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This page is devoted to the management of volunteer programs at the local level, including information for cities, counties, boards, commissions, and districts.

~ January - February 2008 ~

To Live By Rules Or Not

While I was researching international volunteerism for one of my PhD courses, I came across an article entitled “Rules for Dreamers” by Dr. Ivan Scheier in Susan Ellis’s priceless library at Energize, Inc.  Knee deep in articles from AVA, ASDVS, e-volunteerism about volunteerism across the globe, this article just popped out in The Journal of Volunteer Administration.  On a cold, dreary day, there was nothing more that brightened my day than to be inspired by Dr. Scheier’s words.

There are rules for everything as federal employees.  Rules for using standard forms, policies requesting time off, guidelines for entering work orders.  Rules, rules, rules.  It seems like all we do is follow some standard operating procedure all while being managers or directors of volunteers. 

I’ve learned as a not-so-new rookie in the federal government to ask forgiveness, not permission; to ask strategic questions rather than yes/no questions; to do what is right because it is the right thing to do versus doing what is right because of…the rules.  I came from the corporate, private sector and converted to the other side.  My pace doesn’t match with the government’s pace, but that doesn’t mean I can’t dream for how things should be, could be, and will be for the betterment of my constituents and volunteers.

So, as the New Year begins, I re-read Dr. Scheier’s article again and extract excerpts to share with you to inspire you to make your own rules for your world of federal volunteerism for 2008. 

  • Try not to lock yourself in.
  • Make plenty of mistakes, but try not to repeat.
  • Cultivate a certain modest tolerance of poverty but don’t glory in it.
  • Cherish the precious few who share your dreams, or at least seem to understand it.
  • Try laughing now and then.
  • Hang out with optimists rather than disaster-oriented thinkers.
  • When you get the blues, look backward; looking ahead only reminds you of how long the dream is taking to come true.
  • Don’t calibrate your visions on the applause meter.
  • Keep as sane as you can, but don’t overdo it.

Best wishes to you for a successful, productive, and inspiring year.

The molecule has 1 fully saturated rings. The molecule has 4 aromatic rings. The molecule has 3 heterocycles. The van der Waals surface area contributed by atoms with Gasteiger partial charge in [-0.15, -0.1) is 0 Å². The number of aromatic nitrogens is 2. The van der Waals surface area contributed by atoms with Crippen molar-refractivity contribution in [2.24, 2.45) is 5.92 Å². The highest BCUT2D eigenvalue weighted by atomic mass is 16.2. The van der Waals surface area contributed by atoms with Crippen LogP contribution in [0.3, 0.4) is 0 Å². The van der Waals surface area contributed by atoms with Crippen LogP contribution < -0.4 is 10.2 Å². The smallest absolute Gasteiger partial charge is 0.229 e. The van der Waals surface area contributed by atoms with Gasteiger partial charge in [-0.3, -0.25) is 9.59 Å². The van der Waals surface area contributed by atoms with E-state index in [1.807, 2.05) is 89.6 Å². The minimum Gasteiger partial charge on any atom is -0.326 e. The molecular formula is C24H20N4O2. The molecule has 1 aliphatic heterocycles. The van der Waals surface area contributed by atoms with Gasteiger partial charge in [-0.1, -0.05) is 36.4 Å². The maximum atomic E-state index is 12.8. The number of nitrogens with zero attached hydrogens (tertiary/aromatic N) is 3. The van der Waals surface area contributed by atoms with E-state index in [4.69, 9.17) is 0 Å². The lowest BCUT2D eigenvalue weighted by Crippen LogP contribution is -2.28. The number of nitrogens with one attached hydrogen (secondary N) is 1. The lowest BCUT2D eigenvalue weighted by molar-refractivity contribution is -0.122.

Scheier, Ivan (1992).  Rules for Dreamers.  The Journal of Volunteer Administration,
Winter 1991-1992, 19-21.

Short description of this series: "Organizations are successful at achieving their mission when volunteers and staff are a team. Evaluate the elements of the relationships in your organization and outline the strategies to make things better."

Purchase this package by clicking on either of the following links, which will redirect you to a secure shopping site. Evaluation Only $25.00 and Evaluation & Consultation Package - Best Deal! $99.95 (Resource List not available on this package.)

The author of the Federal Government Volunteer Programs page is melissa.heinlein@va.gov, MA, MS, CAVS. Melissa is the Chief of Voluntary Service at the Philadelphia VA Medical Center, (215) 823-5868. Before venturing to the nonprofit sector, Melissa Heinlein spent time working for financial, IT, and pharmaceutical companies. With her business and marketing background, she took those skills and worked for Junior Achievement and structured a formal volunteer program at Hope Springs Equestrian Therapy before going into healthcare at Abington Memorial Hospital as the Assistant Director of Volunteer Resources. Her latest adventure is Chief, Voluntary Service at Philadelphia VA Medical Center. Melissa is past president and current board member of the Delaware Valley of Association for Volunteer Administration and current member-at-large for PSDVS, Eastern Chapter. She serves as an advisor for a grassroots organization “Spark the Wave” to encourage youth volunteerism. She holds a MA in Communications from West Chester University, MS in Administration of Human Services from Chestnut Hill College, and is a certified administrator of volunteer services through ASDVS. She is currently pursuing her PhD in Human Development at Marywood University. In her spare time, she enjoys spending time with family and friends, writing, sports, and exploring the outdoors. She prides herself when she talks about interacting with volunteers 5-99 years old – horses and dogs included.


The National Association of Volunteer Programs in Local Government (NAVPLG) is an association of administrators, coordinators and directors of volunteer programs in local government. Its purpose is to strengthen volunteer programs in local government through leadership, advocacy, networking and information exchange. NAVPLG is an affiliate of the National Association of Counties and is seeking affiliate status with the National League of Cities. Cost is $20 for individuals and $75 for group local government membership. An affiliate membership is $25 and is intended for those who are not local government members but may have an interest in the group. There is a quarterly newsletter, national network, and access to NACo's Volunteerism Project. For more information contact Robin Popik, who is a Volunteer Resource Supervisor. She can be reached by phone at 972-941-7114. Be sure to mention you read about this in Volunteer Today.

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